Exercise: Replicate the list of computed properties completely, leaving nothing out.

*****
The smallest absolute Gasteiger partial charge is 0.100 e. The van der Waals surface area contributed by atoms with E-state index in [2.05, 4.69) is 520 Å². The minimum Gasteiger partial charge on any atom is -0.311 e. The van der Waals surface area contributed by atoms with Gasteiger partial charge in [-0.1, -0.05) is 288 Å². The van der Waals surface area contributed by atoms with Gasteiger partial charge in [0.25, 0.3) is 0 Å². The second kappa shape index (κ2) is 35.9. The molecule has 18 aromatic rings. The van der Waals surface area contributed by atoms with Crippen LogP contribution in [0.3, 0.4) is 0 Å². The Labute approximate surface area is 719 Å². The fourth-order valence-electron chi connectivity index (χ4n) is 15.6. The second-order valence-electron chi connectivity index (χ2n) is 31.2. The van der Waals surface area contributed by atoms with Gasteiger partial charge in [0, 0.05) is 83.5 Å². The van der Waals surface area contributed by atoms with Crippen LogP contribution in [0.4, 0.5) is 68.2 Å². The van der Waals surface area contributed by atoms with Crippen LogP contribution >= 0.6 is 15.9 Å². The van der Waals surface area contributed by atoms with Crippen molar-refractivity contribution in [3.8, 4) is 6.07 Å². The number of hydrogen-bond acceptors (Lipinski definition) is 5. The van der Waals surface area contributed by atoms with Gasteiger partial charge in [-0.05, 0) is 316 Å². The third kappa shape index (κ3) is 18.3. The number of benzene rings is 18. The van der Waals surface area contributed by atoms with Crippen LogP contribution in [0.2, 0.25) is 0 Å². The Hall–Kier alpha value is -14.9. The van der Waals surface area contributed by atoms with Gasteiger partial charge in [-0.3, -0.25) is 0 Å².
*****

The smallest absolute Gasteiger partial charge is 0.100 e. The van der Waals surface area contributed by atoms with E-state index in [2.05, 4.69) is 520 Å². The minimum Gasteiger partial charge on any atom is -0.311 e. The van der Waals surface area contributed by atoms with Gasteiger partial charge in [-0.1, -0.05) is 288 Å². The van der Waals surface area contributed by atoms with Gasteiger partial charge in [0.25, 0.3) is 0 Å². The second kappa shape index (κ2) is 35.9. The molecule has 18 aromatic rings. The van der Waals surface area contributed by atoms with Crippen LogP contribution in [0.3, 0.4) is 0 Å². The Labute approximate surface area is 719 Å². The fourth-order valence-electron chi connectivity index (χ4n) is 15.6. The second-order valence-electron chi connectivity index (χ2n) is 31.2. The van der Waals surface area contributed by atoms with Gasteiger partial charge in [0, 0.05) is 83.5 Å². The van der Waals surface area contributed by atoms with Crippen LogP contribution in [0.4, 0.5) is 68.2 Å². The van der Waals surface area contributed by atoms with Crippen LogP contribution >= 0.6 is 15.9 Å². The van der Waals surface area contributed by atoms with Crippen molar-refractivity contribution in [3.8, 4) is 6.07 Å². The number of hydrogen-bond acceptors (Lipinski definition) is 5. The van der Waals surface area contributed by atoms with Gasteiger partial charge in [-0.05, 0) is 316 Å². The third kappa shape index (κ3) is 18.3. The number of benzene rings is 18. The van der Waals surface area contributed by atoms with Crippen LogP contribution in [0.2, 0.25) is 0 Å². The Hall–Kier alpha value is -14.9. The van der Waals surface area contributed by atoms with Gasteiger partial charge in [-0.3, -0.25) is 0 Å².